I like Chris Rock’s solution: Raise the price of a bullet to $5000 apiece!

    And have do you ever watch “PBS Frontline”? They did a great investigative report into the crystal meth epidemic.

  2. Jae April 18, 2013 at 4:50 pm #

    Interesting perspective. Although I’m more of the mind that you should be able to get your Claritin-D without the hassle because you are a law-abiding citizen. I’m not too fond of the governments ever-encroaching nanny status all under the guise of safety. But you probably already guessed that. 😉

  3. momshieb April 18, 2013 at 4:55 pm #

    Of course, now the feds can march in, kick down our doors and take away our claritin……!
    Thank you for pointing out the ridiculousness of this whole argument.

  4. crossinh April 18, 2013 at 6:34 pm #

    Makes so much sense. So why is the NRA so against it and other common sense rules?

  5. Terri L. Spilman April 18, 2013 at 8:30 pm #

    Well said again. I finally broke down and did a post on common sense gun control after the failed Senate vote yesterday. I put links to three of your fantastic gun control posts in my blog: The thought, research and well-framed arguments you put together are so much better than anything I’ve read in mainstream media. Keep it up!

  6. Malcolm Greenhill April 18, 2013 at 8:49 pm #

    By the same logic let’s barcode people at birth with a simple implant. Then the government can really protect people from themselves perhaps giving them a small electric shock if they are underage and enter a liquor establishment or if they ingest illicit drugs. Why bother banning guns anyway, let’s just support measures to have a democratically elected government control people directly. In the long run this will be much more efficient than banning guns, knives, pressure cookers, swimming pools and autos, all of which kill so many people. What a wonderful world that would be where nobody could do anything dangerous, do anything risky, make any mistakes, insult someone or hurt their feelings. There would be no bullying, no fighting, no disagreements, no unpleasantness. It would be heaven, would it not?

  7. Maurice A. Barry April 18, 2013 at 9:00 pm #

    All sorts of complex trust issues here. Do we trust our fellow citizens not to make drugs deemed illegal? Do we trust our government not to turn tags and other identifiers against us as individuals? Do we trust the gun-toting public to use their assault weapons responsibly? No easy answers here as, in the end, it’s a choice between a government that is often hard to trust and … well … nut jobs. The only thing I can say is that we’d all be better off if our governments were more transparent. At least, then we, as citizens could do to THEM what they all seem so intent on doing to US, namely keeping an eye on them. Fair enough.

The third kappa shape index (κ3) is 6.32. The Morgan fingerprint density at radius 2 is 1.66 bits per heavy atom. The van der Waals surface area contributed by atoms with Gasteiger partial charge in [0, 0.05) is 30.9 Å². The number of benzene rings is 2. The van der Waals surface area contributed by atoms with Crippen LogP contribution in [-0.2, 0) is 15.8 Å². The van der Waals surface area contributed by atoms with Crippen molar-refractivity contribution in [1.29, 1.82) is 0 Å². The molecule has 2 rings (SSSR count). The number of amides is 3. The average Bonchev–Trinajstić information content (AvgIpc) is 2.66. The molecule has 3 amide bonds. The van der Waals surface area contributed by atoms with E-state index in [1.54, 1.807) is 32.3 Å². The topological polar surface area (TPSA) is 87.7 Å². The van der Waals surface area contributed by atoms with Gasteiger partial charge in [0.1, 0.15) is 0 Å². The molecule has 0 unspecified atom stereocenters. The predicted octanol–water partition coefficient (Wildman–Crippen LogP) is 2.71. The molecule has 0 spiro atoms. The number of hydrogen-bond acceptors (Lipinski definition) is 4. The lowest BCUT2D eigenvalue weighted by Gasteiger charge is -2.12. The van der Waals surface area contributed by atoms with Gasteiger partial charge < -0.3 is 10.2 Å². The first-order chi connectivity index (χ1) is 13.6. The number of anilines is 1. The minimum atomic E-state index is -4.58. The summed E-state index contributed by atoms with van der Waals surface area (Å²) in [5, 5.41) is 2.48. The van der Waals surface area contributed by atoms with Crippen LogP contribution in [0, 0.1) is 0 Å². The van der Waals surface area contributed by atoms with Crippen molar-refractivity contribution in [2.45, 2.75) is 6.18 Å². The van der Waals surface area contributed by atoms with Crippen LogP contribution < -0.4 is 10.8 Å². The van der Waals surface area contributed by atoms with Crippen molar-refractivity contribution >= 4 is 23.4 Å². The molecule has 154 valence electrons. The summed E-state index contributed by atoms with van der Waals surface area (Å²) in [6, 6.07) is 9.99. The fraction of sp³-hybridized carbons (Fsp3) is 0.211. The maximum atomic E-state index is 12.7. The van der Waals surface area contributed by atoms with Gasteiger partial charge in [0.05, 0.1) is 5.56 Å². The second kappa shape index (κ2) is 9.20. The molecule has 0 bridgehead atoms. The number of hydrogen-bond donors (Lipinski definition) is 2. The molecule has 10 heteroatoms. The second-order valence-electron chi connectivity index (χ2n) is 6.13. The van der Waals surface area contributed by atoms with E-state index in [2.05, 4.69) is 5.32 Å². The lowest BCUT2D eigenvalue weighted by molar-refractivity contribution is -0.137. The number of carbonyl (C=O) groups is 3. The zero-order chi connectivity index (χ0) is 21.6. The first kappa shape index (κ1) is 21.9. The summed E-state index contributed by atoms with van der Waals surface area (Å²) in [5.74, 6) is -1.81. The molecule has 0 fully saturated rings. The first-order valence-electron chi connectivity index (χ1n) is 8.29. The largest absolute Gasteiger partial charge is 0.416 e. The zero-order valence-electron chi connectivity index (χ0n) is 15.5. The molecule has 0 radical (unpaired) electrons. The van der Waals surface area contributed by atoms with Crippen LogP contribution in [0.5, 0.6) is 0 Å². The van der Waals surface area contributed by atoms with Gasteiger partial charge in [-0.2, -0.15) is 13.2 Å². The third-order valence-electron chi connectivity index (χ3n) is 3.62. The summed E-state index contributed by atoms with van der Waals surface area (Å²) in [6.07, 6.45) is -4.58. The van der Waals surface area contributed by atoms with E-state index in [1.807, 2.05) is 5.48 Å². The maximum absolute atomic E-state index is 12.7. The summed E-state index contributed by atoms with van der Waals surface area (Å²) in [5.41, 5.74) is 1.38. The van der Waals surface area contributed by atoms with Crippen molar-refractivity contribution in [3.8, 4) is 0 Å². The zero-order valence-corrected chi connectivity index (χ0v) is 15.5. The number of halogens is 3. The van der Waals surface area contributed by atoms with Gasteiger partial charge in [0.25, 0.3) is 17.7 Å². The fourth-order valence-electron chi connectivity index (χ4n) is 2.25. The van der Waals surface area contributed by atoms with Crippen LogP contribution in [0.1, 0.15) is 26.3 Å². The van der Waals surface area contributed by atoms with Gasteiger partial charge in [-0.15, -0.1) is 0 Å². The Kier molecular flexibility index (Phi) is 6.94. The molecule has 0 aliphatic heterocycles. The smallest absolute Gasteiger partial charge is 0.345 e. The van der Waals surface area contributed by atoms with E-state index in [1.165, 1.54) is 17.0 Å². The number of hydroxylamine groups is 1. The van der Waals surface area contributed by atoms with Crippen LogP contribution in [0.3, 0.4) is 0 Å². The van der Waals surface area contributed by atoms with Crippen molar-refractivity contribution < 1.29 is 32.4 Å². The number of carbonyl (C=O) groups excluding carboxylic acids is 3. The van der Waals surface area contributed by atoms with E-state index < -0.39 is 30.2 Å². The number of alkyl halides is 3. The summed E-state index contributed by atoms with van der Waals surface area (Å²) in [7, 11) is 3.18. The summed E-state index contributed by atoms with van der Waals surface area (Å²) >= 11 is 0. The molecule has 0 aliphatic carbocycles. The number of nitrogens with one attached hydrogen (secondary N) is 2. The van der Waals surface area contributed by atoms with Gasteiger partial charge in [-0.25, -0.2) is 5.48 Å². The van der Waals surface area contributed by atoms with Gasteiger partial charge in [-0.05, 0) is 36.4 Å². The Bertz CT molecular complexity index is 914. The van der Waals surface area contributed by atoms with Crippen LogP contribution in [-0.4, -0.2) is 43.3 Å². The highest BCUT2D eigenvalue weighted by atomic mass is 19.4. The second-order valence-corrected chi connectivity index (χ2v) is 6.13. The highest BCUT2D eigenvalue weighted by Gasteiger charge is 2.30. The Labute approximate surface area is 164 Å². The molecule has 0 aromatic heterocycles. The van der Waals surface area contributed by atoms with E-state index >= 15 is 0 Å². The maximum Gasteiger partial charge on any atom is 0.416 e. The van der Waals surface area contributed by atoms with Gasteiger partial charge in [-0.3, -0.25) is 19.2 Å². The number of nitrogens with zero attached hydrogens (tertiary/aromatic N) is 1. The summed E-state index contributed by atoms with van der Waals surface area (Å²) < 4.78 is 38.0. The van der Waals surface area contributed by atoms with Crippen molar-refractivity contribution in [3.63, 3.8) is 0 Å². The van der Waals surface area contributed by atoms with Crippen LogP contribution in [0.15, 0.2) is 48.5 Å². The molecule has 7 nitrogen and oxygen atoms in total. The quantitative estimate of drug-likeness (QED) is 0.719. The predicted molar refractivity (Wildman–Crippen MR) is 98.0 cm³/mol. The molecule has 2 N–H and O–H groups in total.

8. NO ULTERIOR MOTIVE April 19, 2013 at 1:58 am #

    GREAT ESSAY! You’re correct. As for as I’m concerned, there is absolutely nothing in our government, in Washington DC, that’s rational…seriously, it’s so disturbing; all I can do is vote, pray and put my faith in God. I’m not being facetious.

  9. brucethomasw April 19, 2013 at 3:09 pm #

    The bar codes are not going away . . . and as Big Brother is Watching anyways – why not guns. A brilliant idea. I wonder what the NRA thinks of it?

  10. TamrahJo April 19, 2013 at 4:11 pm #

    I do not understand the hesitation of those against this idea – we buy a car and register it, and display easy-to-read-after-dark license plates, so if we run someone over, rob a bank or take out a fence, there is some way of tracking we vile villains – – While I’m an at-the-edge-of-slippery-slope-thinking- I figure, “everything else is tracked, why should this be a problem? “

  11. Chiantihill April 19, 2013 at 5:50 pm #

    Yes, apparently the only place we’re entitled to privacy is with gun ownership. Everything else is open season!

  12. Below Zero | Above Infinity April 20, 2013 at 12:24 am #

    I sure do like the way you think.